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Very often, ailments or conditions that can seem wholly unrelated to the food we eat are actually the body’s distress signals for being too low (or even high) on certain nutrients; that’s just how integrated a system the human body is.

Let’s take a look at 5 common problems you wouldn’t have guessed are nutrition-related – with a few tips on how you can fix them.

 

1] Constant Thirst

Thirst, as we know, is generally the brain’s way of warning us that the body is going through dehydration.

However, an excessive and persistent thirst (called ‘polydipsia’) might just be a sign of an oncoming problem such as diabetes.

The term ‘prediabetes’ is a condition where your blood sugar before a meal is high (‘fasting blood glucose’ of 100 to 125 mg/dl), but not high enough to be classified as diabetes. Even so, the body could still be going through the strain of the high blood glucose, putting one at a very real risk of developing type-II diabetes over time.In an effort to manage high blood sugar, the kidneys kick into high gear and send more fluid to the bladder, which leads to excess urination. We then get thirsty because the body is trying to replenish lost fluids.

Excessive thirst is, naturally, accompanied by frequent urination, where you even have to regularly get out of bed to use the bathroom at night. This turns into a persistent cycle when the underlying issue – the high blood sugar – remains unaddressed. A healthier lifestyle that includes weight loss measures and more nutritious meals can prevent the metabolic mayhem of full-blown diabetes2

 

2] Acne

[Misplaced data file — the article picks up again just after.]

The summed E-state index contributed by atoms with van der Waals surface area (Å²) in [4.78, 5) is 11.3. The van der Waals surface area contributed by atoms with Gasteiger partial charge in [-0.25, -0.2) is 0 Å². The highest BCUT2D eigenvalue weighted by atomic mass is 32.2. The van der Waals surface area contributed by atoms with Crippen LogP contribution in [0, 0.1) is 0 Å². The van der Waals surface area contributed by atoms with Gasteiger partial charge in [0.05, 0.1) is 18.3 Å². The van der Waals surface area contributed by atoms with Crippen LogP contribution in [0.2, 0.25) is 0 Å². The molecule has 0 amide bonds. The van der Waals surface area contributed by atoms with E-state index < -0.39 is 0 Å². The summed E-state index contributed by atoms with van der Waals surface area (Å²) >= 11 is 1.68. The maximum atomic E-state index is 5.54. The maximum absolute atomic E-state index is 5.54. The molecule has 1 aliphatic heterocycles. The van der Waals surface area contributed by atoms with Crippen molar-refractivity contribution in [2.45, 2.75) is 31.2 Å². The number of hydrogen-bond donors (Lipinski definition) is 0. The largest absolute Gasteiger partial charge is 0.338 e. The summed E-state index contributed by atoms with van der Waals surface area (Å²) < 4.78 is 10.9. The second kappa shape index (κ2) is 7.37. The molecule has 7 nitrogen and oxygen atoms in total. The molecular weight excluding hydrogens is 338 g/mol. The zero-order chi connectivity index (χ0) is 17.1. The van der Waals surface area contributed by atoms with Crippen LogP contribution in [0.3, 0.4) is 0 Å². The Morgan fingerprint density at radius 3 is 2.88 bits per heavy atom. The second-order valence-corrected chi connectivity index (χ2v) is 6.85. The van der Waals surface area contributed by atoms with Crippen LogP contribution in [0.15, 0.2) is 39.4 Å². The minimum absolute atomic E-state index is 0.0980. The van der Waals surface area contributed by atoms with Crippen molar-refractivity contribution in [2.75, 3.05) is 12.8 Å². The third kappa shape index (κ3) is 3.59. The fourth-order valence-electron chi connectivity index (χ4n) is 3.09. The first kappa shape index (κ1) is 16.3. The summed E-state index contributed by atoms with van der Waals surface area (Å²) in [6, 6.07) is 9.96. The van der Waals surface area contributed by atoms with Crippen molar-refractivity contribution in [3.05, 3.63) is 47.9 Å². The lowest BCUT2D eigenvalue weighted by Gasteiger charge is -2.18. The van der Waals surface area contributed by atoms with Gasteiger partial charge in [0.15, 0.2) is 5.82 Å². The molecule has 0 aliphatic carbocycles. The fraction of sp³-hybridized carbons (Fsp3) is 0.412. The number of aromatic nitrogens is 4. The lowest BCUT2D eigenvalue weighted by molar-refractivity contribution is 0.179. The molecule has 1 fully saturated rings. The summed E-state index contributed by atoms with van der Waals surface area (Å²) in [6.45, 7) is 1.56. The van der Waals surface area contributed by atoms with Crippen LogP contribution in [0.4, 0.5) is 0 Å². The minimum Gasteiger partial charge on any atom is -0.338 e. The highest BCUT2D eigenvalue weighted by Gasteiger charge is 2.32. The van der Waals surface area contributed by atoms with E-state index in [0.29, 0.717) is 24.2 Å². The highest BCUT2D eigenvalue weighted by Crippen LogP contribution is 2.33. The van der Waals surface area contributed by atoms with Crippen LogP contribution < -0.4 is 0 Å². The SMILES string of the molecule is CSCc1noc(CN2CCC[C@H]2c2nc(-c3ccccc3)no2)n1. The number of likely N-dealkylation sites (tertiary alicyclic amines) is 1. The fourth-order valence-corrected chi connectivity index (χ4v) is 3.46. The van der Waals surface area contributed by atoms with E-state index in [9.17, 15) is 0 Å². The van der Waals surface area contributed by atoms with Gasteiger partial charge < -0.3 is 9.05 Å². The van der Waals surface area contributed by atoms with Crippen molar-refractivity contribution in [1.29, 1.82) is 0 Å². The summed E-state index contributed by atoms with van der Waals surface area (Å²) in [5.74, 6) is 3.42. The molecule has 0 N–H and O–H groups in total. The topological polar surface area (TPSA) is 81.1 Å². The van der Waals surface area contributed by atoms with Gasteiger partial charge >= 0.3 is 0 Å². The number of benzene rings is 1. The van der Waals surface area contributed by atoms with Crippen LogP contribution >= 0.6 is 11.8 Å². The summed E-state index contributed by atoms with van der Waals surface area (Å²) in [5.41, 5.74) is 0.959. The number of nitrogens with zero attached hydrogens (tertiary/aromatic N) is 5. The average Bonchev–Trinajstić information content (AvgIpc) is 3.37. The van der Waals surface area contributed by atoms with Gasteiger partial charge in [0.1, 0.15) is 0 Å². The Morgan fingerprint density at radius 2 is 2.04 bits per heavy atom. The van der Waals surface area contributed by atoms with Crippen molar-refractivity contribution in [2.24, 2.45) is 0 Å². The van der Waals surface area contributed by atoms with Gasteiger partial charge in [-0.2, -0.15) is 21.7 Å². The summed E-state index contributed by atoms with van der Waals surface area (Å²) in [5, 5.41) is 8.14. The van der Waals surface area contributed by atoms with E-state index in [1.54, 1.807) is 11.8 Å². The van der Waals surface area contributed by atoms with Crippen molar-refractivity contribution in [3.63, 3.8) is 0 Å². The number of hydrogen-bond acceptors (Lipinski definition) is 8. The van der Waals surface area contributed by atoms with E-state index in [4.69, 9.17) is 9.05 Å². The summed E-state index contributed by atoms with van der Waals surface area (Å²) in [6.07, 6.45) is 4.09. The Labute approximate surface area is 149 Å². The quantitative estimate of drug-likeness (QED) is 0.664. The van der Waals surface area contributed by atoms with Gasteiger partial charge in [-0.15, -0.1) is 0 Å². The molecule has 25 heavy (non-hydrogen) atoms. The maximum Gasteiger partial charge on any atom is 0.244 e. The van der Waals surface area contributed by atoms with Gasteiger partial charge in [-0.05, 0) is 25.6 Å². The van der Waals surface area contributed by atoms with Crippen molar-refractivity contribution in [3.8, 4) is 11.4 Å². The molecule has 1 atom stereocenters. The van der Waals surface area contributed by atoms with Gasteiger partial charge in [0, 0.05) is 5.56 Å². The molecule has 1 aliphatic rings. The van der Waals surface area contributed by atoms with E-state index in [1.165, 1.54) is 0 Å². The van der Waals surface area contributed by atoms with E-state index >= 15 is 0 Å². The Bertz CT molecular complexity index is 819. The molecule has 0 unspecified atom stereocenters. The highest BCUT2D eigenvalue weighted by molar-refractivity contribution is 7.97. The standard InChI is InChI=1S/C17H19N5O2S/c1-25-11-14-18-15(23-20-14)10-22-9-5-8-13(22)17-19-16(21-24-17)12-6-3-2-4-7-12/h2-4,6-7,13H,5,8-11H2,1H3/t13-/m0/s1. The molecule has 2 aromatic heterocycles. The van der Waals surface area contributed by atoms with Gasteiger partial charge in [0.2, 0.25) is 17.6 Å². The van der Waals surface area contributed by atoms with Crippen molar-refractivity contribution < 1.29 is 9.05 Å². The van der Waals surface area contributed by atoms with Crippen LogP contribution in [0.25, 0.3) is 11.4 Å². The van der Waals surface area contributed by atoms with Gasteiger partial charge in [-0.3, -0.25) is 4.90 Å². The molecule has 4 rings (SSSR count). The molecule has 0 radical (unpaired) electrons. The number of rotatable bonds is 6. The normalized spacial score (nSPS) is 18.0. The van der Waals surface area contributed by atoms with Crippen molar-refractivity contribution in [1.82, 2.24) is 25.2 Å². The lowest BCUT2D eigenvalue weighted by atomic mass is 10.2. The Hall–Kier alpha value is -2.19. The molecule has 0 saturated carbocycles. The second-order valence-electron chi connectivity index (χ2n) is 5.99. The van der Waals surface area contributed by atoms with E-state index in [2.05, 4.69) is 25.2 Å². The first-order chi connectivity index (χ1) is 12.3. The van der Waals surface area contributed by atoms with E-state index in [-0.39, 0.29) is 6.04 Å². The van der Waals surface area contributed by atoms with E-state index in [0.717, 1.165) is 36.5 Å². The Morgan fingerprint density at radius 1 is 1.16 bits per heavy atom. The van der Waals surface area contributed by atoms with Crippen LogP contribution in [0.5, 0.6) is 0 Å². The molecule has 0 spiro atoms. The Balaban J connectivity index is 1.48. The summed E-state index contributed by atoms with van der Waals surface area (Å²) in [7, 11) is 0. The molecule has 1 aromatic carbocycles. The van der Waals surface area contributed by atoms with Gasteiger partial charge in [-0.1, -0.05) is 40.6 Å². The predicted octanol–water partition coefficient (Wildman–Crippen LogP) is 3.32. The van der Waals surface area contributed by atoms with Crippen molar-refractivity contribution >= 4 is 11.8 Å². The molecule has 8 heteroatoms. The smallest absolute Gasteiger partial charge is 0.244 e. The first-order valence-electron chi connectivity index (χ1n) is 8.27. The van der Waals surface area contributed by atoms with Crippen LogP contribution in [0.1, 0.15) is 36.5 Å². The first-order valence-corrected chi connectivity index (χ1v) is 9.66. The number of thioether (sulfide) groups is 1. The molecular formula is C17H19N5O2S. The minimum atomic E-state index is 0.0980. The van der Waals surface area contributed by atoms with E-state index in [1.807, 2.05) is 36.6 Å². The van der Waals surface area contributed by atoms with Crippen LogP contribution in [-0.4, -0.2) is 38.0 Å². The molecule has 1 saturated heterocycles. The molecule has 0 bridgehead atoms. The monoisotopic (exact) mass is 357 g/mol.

Despite tons of research being conducted on the causes of acne, scientific studies are often left inconclusive. That’s because there are countless factors that can affect the growth and occurrence of acne: hormonal imbalances, oily skin, skin inflammation, and so on. There’s also the fact that some people could be genetically more susceptible to skin issues than others.3 The role that our diet, specifically, plays in acne has always been a matter of debate. However, since a person’s diet affects all the known causes of acne, it is reasonable to say that good nutrition can help manage the breakouts.

Take the Gut-Skin Axis theory, for instance. It postulates that our gut’s friendly bacteria – the body’s first line of defence against our food’s broken down products – can affect our skin.  Since their presence prevents certain toxins from passing into our bloodstream, the theory suggests that an insufficient number of them would allow these toxins to reach various parts of the body through the bloodstream. This would include the skin, where they can then cause problems like acne.

Fibre from food helps the good bacteria grow. Increasing our fibre intake is a great way to try and maintain a healthy gut, thereby protecting our skin and other parts of the body from toxins. On a related note, an excess of refined carbohydrates in a diet has also been implicated in increased acne.4 These include the sugars and starches that have had their fibrous husks removed; common examples of these in our everyday diet are wheat flour, white rice, corn flour etc. However, the lack of fibre may not necessarily be the sole cause.5 A high amount of refined carbs can increase our blood sugar levels, which, in turn, results in hormonal imbalances. The weight gain that ensues is another confounding factor.

All in all, the hormones of the body work in an integrated fashion, ultimately linking high-sugar, low-fibre diets to skin conditions.

Ongoing research will hopefully make all of this much clearer; until then, sticking to whole-grain foods and cutting down on excess carbsdiet seems to be a good plan – and not only when it comes to acne.